TANZANIA PUBLIC HEALTH BULLETTIN
GUIDELINES FOR REVIEWING MANUSCRIPTS SUBMITTED TO TANZANIA PUBLIC HEALTH BULLETIN
As a reviewer, you are asked to serve two different roles:
First, you are asked to make a recommendation to the editor as to whether the manuscript should be accepted, rejected, or returned to the authors with an invitation to revise and resubmit. Therefore, it should be noted that the recommendation is made privately to the editor; reviewers should not directly or indirectly communicate their recommendation to the author(s) of the manuscript under review. As a reviewer your required to render a judgment about whether this manuscript should eventually appear as a published article in the Tanzania Public Health Bulletin (TPHB), thereby becoming part of the permanent health record that will inform TPHB readers and the public on necessary actions to take to improve and protect their health. The article will remain a refence for many years to come.
Second, and equally important, you are asked to provide a detailed, educative narrative evaluation that the editor will send to the authors. Note that the narrative evaluation is an important component of every review regardless of whether the reviewer recommends acceptance, rejection, revise and resubmit, or any other action for the editor to consider.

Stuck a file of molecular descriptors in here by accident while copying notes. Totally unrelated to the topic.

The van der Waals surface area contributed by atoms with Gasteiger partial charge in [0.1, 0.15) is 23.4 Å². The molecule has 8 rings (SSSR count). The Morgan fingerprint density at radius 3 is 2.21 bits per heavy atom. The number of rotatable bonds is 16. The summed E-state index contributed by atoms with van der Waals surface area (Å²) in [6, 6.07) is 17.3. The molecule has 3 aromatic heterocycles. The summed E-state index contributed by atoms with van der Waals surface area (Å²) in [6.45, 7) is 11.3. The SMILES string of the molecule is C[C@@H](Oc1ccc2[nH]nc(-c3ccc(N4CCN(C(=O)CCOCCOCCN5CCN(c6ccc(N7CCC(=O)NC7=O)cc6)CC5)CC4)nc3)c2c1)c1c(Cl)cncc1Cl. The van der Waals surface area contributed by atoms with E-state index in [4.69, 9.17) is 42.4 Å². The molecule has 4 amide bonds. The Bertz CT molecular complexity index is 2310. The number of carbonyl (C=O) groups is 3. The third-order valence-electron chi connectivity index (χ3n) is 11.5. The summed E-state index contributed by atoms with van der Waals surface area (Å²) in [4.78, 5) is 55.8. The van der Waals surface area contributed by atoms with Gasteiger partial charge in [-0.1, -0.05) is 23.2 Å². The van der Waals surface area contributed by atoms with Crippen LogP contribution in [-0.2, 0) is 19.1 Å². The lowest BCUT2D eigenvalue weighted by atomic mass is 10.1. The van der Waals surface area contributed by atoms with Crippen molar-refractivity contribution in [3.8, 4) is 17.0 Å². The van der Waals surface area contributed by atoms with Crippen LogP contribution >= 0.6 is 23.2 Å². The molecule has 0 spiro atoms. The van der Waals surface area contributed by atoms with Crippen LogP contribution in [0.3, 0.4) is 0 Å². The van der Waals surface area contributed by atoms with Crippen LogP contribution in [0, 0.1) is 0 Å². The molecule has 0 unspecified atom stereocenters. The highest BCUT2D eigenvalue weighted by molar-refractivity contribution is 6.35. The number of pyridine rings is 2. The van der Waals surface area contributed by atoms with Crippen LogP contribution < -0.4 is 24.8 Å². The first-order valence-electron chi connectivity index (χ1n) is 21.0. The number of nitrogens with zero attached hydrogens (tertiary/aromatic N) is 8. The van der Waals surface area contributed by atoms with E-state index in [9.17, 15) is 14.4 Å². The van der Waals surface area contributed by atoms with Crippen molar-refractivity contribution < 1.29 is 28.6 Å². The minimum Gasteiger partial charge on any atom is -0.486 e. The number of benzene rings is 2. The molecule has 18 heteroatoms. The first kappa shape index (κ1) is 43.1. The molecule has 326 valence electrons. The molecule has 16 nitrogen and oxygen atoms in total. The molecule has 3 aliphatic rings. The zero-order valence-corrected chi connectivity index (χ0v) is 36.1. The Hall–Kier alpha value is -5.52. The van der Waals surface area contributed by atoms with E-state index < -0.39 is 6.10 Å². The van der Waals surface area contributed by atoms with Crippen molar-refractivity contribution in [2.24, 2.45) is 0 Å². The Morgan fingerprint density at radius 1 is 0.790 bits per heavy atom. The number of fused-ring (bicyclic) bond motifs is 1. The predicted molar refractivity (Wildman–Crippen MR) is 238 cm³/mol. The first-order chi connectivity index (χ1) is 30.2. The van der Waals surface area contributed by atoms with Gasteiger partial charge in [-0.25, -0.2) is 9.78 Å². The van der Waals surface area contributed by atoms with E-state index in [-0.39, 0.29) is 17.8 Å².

As a reviewer, we encourage you to see yourself as an anonymous consultant for every author, even (and especially) for manuscripts you believe should be rejected. Aspire to provide sufficiently helpful, educative feedback so that the next manuscript submitted by these author(s) makes a substantial contribution to the literature and is of publishable quality.
Please note that the manuscript you have been asked to review is a confidential communication. Therefore, if you accept this invitation to review, you must treat the materials you receive as confidential documents. This means you can’t share them with anyone without prior authorization from the editor. Also, you may not quote, cite, or refer to the unpublished work, nor may you use information from the manuscript to advance your own work or instruction unless you obtain specific permission for such use from the author. Since peer review is confidential, you also must not share information about the review with anyone without permission from the editors and authors.
You are strongly encouraged to destroy any paper copies you have made and delete any electronic copies of the manuscript as soon as your review is complete. However, you may retain one copy of the manuscript until such time as the editor sends you a copy of the editorial decision letter and other reviews of the manuscript. Within 48 hours of receiving these materials, you must destroy or delete any remaining copies of the manuscript.
CONFLICT OF INTEREST